Advantageously, the grid of the matrix is agreed upon between the communication partners before the segmenting of the information. As a result it is ensured that the information segmenting takes place homogeneously on both pages, so that the exchange process is harmonized. Furthermore, the visualization of the information combined step by step is facilitated.

Preferably the grid of the matrix is standardized. As a result of this, a previous agreement on the grid is unnecessary, so that information exchange is accelerated.

In a further aspect of the invention, each information fragment has its position in the matrix attached to it. As a result of this, the composition of the total information is simplified.

In an embodiment of the invention, either partner can abort information exchange at any time. As a result, each partner is allowed to terminate the transmitting of his personal information, for example in case of strongly differing information content of the merging information fragments.

In a further embodiment of the invention the information sections not yet transmitted can be transmitted in one step at any time. This enables the acceleration of the information exchange at any time.

Other further embodiments and designs of the invention are indicated in the remaining dependent claims. An example of embodiment of the invention is represented in the drawings and is described in detail hereinafter. It shows in:

FIG. 1 the flow chart of the method according to invention;

FIG. 2 steps 1 to 3 the merging of information divided into 42 sections;

FIG. 3 steps 4 to 6 of the information merging from FIG. 2;

FIG. 4 steps 7 to 9 of the information merging from FIG. 2;

FIG. 5 steps 22 to 24 of the information merging from FIG. 2;

FIG. 6 steps 37 to 39 of the information merging from FIG. 2 and

FIG. 7 steps 40 to 42 of the information merging from FIG. 2

In the example of application in accordance with FIG. 1, A and B agree to mutually exchange personal information. Firstly A conveys to B, what size (pixel width/height) the total picture should have, which is to be supplied by B to A. B does this in analogous fashion. Following the definition of the pixel grid of the total picture, A and B agree on the number of rows (n) and columns (m), into which the respective picture is to be divided. On the basis of this defined data now the conversion of the respective information into a graphics display takes place with A and B. If the data is present for example in XML, then by means of XSL Style sheets an HTML document can be generated, which can be displayed by means of a web browser. The generated graphics display is subsequently divided into n rows and m columns, so that a matrix with n×m fields results. Thus n×m fields are clearly defined. The fields can be saved in a usual image format (JPEG, GIF or similar). A now happens to select a field and sends it with the specification of the appropriate line and column number to B. B receives the field, arranges it at the right position in the matrix and displays it on the display. Now B sends the field to A, which is at the same position as the field just received from A. A receives this field, arranges it at the right position in the matrix and displays it on the display. Now according to this pattern the exchange of the remaining fields takes place in analogous fashion. For A and B there is always the option of terminating the method prematurely and thus of aborting the information exchange. If one user has the impression that he can trust the other, then at any point of time in the exchange process he can offer to exchange the remainder of the image in one step in order to accelerate the process. If the other person consents, both transmit the still remaining fields in one step to the respective other person.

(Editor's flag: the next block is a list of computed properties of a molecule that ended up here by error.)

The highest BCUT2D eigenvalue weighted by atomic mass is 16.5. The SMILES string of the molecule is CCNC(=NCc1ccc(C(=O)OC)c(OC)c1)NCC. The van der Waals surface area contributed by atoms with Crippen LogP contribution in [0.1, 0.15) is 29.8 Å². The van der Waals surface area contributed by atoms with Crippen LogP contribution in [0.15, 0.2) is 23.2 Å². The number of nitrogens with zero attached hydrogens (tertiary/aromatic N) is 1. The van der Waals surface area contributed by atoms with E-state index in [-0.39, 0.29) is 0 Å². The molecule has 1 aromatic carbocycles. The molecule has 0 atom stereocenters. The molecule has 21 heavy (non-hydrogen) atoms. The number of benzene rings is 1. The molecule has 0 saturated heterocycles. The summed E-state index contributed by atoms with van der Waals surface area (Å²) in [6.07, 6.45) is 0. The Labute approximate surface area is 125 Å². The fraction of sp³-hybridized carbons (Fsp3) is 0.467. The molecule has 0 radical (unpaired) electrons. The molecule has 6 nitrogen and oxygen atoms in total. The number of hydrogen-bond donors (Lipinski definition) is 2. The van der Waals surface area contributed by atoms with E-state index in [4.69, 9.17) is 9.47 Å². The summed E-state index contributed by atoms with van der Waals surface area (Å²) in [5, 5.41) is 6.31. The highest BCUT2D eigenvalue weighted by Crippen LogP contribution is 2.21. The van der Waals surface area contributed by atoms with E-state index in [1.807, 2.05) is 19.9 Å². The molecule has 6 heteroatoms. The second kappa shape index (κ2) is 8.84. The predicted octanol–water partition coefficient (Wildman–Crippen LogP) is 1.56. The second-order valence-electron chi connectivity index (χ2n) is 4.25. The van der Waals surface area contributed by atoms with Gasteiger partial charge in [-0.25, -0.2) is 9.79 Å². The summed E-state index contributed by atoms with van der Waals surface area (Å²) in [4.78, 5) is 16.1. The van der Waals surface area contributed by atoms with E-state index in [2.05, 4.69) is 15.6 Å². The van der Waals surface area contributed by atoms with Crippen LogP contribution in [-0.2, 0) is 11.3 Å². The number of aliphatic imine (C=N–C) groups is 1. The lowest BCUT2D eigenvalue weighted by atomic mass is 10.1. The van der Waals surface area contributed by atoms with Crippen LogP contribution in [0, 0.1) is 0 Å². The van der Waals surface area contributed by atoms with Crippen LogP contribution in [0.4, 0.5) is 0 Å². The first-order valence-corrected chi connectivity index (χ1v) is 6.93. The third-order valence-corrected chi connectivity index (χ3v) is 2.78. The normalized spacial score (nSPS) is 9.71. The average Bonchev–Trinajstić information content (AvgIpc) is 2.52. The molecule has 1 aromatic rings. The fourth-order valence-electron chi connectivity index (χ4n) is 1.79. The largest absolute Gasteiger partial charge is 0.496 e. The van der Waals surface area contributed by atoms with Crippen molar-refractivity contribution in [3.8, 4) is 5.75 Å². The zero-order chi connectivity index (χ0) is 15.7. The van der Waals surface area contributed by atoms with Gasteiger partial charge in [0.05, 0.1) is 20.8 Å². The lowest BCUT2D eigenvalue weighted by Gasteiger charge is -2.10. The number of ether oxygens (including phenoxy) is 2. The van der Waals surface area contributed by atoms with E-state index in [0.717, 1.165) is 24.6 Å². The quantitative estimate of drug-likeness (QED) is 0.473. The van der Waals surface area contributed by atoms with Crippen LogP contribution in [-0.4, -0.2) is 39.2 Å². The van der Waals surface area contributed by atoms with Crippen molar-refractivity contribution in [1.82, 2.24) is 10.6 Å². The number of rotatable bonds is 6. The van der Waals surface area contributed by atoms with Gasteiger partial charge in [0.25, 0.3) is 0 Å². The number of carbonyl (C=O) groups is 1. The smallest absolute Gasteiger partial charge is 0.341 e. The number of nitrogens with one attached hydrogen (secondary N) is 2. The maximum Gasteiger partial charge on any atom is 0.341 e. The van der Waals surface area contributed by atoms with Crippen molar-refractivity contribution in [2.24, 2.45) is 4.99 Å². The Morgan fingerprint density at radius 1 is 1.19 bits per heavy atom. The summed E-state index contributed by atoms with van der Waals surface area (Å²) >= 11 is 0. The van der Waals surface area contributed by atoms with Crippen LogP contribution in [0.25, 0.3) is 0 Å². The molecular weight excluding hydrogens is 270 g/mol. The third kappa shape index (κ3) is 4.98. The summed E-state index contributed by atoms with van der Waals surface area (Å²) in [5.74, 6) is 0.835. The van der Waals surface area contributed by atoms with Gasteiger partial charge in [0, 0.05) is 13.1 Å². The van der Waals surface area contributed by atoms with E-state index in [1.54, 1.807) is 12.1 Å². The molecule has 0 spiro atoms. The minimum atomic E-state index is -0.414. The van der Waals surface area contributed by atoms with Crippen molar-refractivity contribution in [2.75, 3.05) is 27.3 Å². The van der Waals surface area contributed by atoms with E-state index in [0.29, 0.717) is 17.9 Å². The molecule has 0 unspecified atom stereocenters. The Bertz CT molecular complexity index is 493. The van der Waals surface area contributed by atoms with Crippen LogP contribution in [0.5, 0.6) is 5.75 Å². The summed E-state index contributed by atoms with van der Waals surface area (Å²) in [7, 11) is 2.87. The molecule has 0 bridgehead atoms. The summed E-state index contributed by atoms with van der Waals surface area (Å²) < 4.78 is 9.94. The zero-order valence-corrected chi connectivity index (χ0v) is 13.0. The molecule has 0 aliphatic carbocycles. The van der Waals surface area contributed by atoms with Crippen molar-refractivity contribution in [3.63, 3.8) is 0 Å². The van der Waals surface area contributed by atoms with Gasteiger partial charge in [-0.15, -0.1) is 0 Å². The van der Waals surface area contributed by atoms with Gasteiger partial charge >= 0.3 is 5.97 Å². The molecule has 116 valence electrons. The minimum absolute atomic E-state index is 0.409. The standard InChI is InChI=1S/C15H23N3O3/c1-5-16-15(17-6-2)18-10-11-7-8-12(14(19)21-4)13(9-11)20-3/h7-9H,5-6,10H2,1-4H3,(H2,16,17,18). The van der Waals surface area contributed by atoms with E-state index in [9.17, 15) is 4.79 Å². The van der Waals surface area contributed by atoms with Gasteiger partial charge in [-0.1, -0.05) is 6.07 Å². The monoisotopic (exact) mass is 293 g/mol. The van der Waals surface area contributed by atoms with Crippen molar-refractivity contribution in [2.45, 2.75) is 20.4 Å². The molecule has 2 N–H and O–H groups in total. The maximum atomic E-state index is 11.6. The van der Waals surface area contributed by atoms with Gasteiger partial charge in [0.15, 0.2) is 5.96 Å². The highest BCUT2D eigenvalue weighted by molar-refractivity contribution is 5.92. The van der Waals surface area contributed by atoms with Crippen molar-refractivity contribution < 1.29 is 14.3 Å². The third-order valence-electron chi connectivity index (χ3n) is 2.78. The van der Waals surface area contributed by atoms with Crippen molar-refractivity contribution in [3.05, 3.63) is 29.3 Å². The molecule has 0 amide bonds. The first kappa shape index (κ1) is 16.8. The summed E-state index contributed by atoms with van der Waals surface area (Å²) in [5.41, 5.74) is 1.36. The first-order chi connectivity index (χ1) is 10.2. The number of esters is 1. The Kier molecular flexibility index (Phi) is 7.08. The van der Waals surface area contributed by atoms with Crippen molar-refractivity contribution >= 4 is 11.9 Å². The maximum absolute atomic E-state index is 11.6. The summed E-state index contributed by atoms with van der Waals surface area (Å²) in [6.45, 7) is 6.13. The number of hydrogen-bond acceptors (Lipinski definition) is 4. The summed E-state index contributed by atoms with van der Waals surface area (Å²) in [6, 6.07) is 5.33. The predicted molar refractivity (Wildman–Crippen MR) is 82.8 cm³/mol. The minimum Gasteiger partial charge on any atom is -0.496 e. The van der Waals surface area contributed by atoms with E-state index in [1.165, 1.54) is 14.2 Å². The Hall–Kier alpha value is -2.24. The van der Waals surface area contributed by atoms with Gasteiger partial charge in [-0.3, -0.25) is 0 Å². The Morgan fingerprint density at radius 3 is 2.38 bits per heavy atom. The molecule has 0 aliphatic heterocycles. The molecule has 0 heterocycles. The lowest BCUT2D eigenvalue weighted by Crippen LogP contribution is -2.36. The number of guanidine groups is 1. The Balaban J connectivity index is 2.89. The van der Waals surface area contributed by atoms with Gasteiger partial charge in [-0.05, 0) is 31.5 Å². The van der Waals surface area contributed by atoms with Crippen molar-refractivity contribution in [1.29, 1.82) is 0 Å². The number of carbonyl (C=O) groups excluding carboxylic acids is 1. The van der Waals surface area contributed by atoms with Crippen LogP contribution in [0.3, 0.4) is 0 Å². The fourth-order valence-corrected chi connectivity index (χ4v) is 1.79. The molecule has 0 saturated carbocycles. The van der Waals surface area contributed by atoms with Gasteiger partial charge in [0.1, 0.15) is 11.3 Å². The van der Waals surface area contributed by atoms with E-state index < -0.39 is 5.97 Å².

In the example of application in accordance with FIGS. 2 to 7 the method is clarified by way of example from the point of view of two users Peter and Vera. The image generated from the personal information has a resolution of 300×300 pixels and was divided into 7×6 fields. Therefore, 42 fields are to be transmitted altogether, till the respective other user can see the image completely. Whereas the two users still cannot infer any coherent information (compare FIG. 4) after the exchange of 9 fields of the display, after the exchange of 24 images already section information such as size or hair color can be guessed (compare FIG. 5). After 37 fields (compare FIG. 6) already substantial information is exchanged, here for example the transmission of the remaining fields for the acceleration of the exchange process would be conceivable. If all 42 fields were exchanged, the users Peter and Vera in this case have the complete personal information of their counterparts (compare FIG. 7). The structuring of the information in this example of application is selected arbitrarily; naturally any other structure is possible. In the same way, personal images or technical drawings etcetera can also be exchanged. The method is applicable without modification for any data formats, in which the information to be exchanged is available. The recipient need not worry about how the data is to be presented to the user, since the sender already supplies images, which only need to be reproduced. The user detects quickly whether the supplied information is of interest to him. (With raw data this is substantially more difficult for him to find out, if necessary he has to wait till the data is transmitted completely.) As a result, aborting the information exchange at an early point of time is possible, so that it is ensured that the user does not reveal personal data without a service in return. The user can stop the exchange process at any time. Furthermore, the use of the graphics format protects against machine analysis and subsequent processing of the personal data by a third party.